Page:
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Breaking the College Admissions Mold for Students on the Spectrum

Saturday night was a groundbreaking moment not only for television, but for college admissions. Elon Musk hosted Saturday Night Live and in his monologue declared that he is the first person with Asperger's to host the show.

He matter-of-factly mentioned some of the behavioral differences he and those on the autism spectrum share. These very differences have kept those on the spectrum from being admitted to top colleges for decades. It was in that moment that I could feel things shift. By identifying who he is and what he has, Musk paved the way for others to celebrate their differences instead of hiding them from those who judge.

The college admissions process is full of judgment. Students who are Asian American, Jewish, financially-needy, have a learning difference, or are diagnosed with autism have all been victims of unfair admissions practices. This leads many students to deliberately not self-identify their race, ethnicity, religion, status, or diagnosis on their applications. They worry that this biological characteristic that they have no control over will negatively affect their chances of admission. 
But those who judge, admissions officers, look for hints. First names, last names, home addresses, and parents' data become clues about a student's background. For students with learning and developmental differences, the judgment is much more subtle. A student on the spectrum may decline an admissions interview or a teacher writing for the student may rate their social skills lower than their academic skills. Just like that, the admissions officer uses that one small thing as a reason not to admit the student. In fact, it is a lot easier for admissions officers to discriminate against students who do not self-identify as a lack of documentation clears the way for a swift denial. 
For those students with learning and developmental differences who refuse to hide who they are, they are met with higher expectations in the admissions process for elite colleges. They must present flawless transcripts and exceptionally high test scores. In fact, admissions officers will assume these students have testing accommodations, which they believe gives them an advantage. Yet, when accommodations are appropriately granted to students, it is to allow them the same chance as someone without a difference. These students, especially the ones with developmental differences, must also present as involved and engaged citizens in their applications just like their peers who are not on the spectrum. That is a tall order when "differences" inherently mean that comparisons are simply unreasonable.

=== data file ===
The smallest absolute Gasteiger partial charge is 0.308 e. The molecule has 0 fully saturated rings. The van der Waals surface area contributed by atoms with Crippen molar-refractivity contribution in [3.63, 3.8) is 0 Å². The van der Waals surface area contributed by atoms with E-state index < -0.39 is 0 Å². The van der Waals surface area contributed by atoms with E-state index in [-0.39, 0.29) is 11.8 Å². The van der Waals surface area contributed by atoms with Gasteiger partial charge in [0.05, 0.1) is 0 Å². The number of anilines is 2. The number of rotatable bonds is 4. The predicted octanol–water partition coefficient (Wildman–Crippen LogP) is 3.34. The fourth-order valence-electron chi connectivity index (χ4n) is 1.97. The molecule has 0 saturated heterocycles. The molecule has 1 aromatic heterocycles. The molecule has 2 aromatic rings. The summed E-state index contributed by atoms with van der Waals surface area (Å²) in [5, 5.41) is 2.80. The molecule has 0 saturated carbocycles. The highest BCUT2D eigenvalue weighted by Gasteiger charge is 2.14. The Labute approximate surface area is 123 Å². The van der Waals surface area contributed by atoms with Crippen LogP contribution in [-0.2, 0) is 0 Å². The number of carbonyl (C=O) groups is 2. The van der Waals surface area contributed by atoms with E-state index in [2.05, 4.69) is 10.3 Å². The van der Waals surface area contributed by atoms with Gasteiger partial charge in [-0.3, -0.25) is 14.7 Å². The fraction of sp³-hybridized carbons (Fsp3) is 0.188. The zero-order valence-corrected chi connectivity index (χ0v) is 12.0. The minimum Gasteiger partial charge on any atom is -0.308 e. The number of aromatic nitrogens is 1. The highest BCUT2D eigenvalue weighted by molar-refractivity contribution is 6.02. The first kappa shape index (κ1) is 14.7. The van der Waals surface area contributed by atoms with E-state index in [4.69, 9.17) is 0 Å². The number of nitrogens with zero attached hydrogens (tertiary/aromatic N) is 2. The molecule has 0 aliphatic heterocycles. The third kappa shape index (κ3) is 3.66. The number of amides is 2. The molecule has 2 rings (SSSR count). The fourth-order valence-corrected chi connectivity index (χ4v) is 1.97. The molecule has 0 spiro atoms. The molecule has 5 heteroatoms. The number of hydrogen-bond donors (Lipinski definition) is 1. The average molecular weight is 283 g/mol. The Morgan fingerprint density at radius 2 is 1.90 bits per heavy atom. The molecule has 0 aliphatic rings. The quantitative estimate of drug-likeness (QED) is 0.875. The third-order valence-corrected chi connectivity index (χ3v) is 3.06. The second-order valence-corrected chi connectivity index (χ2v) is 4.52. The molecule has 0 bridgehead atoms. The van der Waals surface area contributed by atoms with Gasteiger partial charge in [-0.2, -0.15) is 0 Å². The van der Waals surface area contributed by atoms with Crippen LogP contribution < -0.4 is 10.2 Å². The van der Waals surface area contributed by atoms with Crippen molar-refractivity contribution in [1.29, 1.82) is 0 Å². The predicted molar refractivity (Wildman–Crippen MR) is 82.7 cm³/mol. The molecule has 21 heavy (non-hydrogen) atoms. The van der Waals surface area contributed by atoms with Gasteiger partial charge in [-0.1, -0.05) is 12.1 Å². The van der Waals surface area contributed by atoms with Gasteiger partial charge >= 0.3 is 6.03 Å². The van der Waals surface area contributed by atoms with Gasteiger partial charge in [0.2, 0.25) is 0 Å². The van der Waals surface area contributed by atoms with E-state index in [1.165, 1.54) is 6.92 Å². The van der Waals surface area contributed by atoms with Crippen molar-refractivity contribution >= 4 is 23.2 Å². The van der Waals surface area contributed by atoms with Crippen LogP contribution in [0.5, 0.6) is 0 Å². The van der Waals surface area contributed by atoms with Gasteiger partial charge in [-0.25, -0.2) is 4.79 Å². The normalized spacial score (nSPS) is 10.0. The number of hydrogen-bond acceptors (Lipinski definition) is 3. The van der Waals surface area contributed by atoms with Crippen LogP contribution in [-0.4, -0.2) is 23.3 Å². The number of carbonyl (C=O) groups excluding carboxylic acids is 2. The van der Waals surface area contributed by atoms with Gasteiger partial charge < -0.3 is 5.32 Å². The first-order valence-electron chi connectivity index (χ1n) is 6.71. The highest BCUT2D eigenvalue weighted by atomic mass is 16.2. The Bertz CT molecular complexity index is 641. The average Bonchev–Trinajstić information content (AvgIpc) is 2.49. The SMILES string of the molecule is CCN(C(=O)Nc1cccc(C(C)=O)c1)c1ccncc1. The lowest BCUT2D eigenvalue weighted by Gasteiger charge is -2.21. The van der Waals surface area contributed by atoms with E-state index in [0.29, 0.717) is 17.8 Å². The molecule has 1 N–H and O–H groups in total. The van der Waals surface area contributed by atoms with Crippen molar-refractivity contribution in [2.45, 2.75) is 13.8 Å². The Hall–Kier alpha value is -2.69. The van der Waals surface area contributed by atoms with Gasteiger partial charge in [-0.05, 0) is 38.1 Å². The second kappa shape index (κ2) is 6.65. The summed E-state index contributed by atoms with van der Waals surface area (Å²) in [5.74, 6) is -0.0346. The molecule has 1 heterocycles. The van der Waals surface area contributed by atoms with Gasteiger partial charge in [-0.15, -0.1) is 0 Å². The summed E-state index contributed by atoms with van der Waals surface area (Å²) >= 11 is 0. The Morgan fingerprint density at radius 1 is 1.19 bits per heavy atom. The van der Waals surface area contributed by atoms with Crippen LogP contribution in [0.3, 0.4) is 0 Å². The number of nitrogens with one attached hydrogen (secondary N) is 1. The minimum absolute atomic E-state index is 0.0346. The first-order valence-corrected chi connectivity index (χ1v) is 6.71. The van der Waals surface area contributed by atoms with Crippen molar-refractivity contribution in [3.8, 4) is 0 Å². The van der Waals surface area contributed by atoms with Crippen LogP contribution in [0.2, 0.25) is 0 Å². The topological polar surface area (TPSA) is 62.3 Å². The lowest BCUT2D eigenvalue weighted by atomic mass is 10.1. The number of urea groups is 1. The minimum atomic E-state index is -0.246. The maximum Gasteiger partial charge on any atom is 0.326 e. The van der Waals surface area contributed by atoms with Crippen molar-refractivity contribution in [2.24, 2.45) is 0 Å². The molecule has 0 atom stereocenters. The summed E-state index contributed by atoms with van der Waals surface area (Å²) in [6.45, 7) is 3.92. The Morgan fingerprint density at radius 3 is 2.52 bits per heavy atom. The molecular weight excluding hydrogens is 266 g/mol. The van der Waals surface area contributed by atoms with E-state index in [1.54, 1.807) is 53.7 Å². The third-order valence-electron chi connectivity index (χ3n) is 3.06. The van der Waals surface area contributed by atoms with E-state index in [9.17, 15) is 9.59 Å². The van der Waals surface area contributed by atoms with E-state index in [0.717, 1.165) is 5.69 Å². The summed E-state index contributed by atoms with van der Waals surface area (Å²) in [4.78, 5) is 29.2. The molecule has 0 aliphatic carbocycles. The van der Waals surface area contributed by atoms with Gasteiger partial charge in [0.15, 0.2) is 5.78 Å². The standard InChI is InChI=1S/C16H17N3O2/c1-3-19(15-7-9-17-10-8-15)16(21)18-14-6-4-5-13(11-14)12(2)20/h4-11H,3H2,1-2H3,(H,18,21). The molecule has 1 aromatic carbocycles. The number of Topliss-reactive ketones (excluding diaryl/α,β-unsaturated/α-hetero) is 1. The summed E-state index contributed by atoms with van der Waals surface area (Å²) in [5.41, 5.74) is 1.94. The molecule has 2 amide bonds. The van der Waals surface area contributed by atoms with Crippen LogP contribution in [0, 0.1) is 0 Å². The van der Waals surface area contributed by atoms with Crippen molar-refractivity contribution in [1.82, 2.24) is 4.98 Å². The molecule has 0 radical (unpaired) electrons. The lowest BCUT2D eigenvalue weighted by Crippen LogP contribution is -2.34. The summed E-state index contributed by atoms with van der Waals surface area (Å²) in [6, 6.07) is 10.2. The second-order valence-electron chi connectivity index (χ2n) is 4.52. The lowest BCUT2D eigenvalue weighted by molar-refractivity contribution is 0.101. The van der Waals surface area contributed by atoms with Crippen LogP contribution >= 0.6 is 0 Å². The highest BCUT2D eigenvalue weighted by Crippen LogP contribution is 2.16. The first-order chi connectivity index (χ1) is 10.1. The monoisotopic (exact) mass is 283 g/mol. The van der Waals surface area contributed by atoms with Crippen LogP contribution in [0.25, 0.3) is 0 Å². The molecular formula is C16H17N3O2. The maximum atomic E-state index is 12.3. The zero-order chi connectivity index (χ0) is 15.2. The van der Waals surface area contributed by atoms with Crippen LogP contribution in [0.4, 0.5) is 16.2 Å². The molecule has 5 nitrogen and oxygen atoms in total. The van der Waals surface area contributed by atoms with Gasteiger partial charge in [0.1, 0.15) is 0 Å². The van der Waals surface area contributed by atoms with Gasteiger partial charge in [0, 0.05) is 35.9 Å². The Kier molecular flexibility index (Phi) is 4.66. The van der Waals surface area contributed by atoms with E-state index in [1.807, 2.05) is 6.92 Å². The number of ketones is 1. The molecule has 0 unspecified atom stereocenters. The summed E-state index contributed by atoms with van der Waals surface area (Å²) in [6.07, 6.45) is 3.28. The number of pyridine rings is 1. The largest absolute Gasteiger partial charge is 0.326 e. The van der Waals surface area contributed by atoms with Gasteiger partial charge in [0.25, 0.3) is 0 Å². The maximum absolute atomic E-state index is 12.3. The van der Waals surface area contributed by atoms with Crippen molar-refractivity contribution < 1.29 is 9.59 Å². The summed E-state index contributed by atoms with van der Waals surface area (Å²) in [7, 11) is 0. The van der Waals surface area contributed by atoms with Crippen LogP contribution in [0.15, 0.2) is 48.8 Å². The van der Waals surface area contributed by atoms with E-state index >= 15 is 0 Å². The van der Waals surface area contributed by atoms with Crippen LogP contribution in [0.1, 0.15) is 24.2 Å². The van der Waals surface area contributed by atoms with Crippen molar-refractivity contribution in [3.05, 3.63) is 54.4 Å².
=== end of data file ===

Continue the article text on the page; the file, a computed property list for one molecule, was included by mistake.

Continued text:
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Admissions officers are unsure how to navigate judgment when it comes to students who are open about being on the spectrum. They are not trained on how to communicate with these students and how to evaluate their applications. Admissions officers will recognize that these students do not fit the typical mold of who they are trained to revere. Students on the spectrum do not fill an "institutional priority" like athletes or traditional leaders do. As a result, these students end up on the proverbial "waitlist" or simply get denied because no one is fighting for them.
In his monologue on Saturday night, Elon Musk set the record straight for the viewers and judges. He called out his diagnosis, behavioral differences, and distinct way of looking at the world. He eloquently stated, "That's just how my brain works." That statement is a call to action to admissions officers to reimagine the mold of the coveted student. They cannot compare students on the spectrum to those who are not. Instead, admissions officers must make room for both. Having students on the spectrum represented on college campuses should not just be an institutional priority, but a societal one. Those with autism can change the way all of our brains work so that we can think and judge through a lens full of possibility just like Elon Musk.